"It was a really difficult track to pass on. We made it happen. I felt awesome out there and the bike was amazing." - Chad Reed
With round three in the books, it looks like we’re starting to get a clearer picture of what we can expect through the season…and in the big-bore class, it’s not good news for anyone not named James Stewart or Chad Reed. With a crash in the first turn (for Chad), and the search for the right setup (for James), both of these guys had to put in a lot of work on Saturday night…but they rose to the top once again.
The mix of the Rockstar Makita Suzuki and Reed seems particularly potent this year, and Chad put on a great clinic after a first turn crash to work his way through the pack on an Anaheim track that nearly everyone agreed was tough to pass on. It featured plenty of tight and twisty sections, which put cornering prowess at a premium. But with Chad starting nearly dead-last, he had his work cut out for him.
Heading into the first turn, Chad said, “I felt like I was in the top five, but I tangled with a Kawasaki…maybe Kiniry. I got up and I was so mad, and just tried to put my head down and go for it.”
He added, “I said in my heat race that whoever got the holeshot in this thing was going to walk away with this thing, if it was one of the top guys. Going down in the first turn I just through it was over. There was no way that I was even going to get into the top five. It was a really difficult track to pass on. We made it happen. I felt awesome out there and the bike was amazing. I just put my head down and try to watch the pit board and I’d seen my lap times dipping down into the :58s, and I knew that was the best all night long.
“The front guys didn’t really get away. It was a train and I just tried to take one by one. I saw those guys out front and none of them are really pulling away. I was nervous. I’d seen Kevin…all the guys, and the class is really deep this year. Every guy I passed seemed like a factory bike. I knew those guys were going to get tired, and just try to take advantage of that.”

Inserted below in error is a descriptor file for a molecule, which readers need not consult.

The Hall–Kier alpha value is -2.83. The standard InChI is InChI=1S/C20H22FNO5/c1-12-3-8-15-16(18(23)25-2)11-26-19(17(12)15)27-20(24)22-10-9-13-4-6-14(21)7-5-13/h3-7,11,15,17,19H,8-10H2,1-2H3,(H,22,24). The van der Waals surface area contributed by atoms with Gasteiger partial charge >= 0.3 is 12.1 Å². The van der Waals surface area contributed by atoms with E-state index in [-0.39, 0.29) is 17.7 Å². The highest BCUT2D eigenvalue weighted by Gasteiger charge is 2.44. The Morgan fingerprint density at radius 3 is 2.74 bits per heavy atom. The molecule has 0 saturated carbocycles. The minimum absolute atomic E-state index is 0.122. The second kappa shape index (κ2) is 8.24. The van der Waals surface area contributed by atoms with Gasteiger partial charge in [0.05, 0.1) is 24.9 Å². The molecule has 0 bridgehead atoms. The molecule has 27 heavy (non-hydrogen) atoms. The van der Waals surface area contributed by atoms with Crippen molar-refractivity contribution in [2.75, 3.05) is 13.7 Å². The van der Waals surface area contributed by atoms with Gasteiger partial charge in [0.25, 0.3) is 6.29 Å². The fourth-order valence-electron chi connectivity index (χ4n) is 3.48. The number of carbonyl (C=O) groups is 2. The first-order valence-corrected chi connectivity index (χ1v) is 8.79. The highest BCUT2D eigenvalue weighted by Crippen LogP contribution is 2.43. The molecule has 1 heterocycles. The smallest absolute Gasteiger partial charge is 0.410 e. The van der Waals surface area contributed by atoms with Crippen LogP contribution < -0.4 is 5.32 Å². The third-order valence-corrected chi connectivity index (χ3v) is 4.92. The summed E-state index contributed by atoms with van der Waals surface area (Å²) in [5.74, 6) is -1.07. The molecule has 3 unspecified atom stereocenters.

“I was kind of in a little zone, just riding lap times and keeping check on everything. I knew it was a long race. I think it was round lap nine or ten when I put those little sprints in for a few laps and was able to get in the lead.” - James Stewart
His charge landed him in second spot behind James Stewart, which under the circumstances, must have seemed like a win. It gave him the overall points lead, though the gap between himself and Stewart is now just 12 points, about half of what it was after the season-opener at Anaheim
For his part, James Stewart may not have been the polished rider that we normally expect, but he took his second straight win. Yep, there were a few moments that caused some cringes, like landing on a Tuf- Blok at the edge of the finish line jump during his heat race, but he did look a bit more comfortable than he did in Phoenix.
After the race he commented, “I made a few mistakes out there, and lost my rear brake for two laps, I came up short on a triple, and almost threw it away then. I was like, ‘Man, with the way everything’s going tonight, with a practice crash and and maybe not riding the best I could, I’m just going to ride take any points I can get.’ Once I saw those guys riding in front of me and making a few mistakes in front of me, I was kind of creeping up and I wanted to put the pass on and go from there.”
“I was kind of in a little zone, just riding lap times and keeping check on everything. I knew it was a long race. I think it was round lap nine or ten when I put those little sprints in for a few laps and was able to get in the lead.”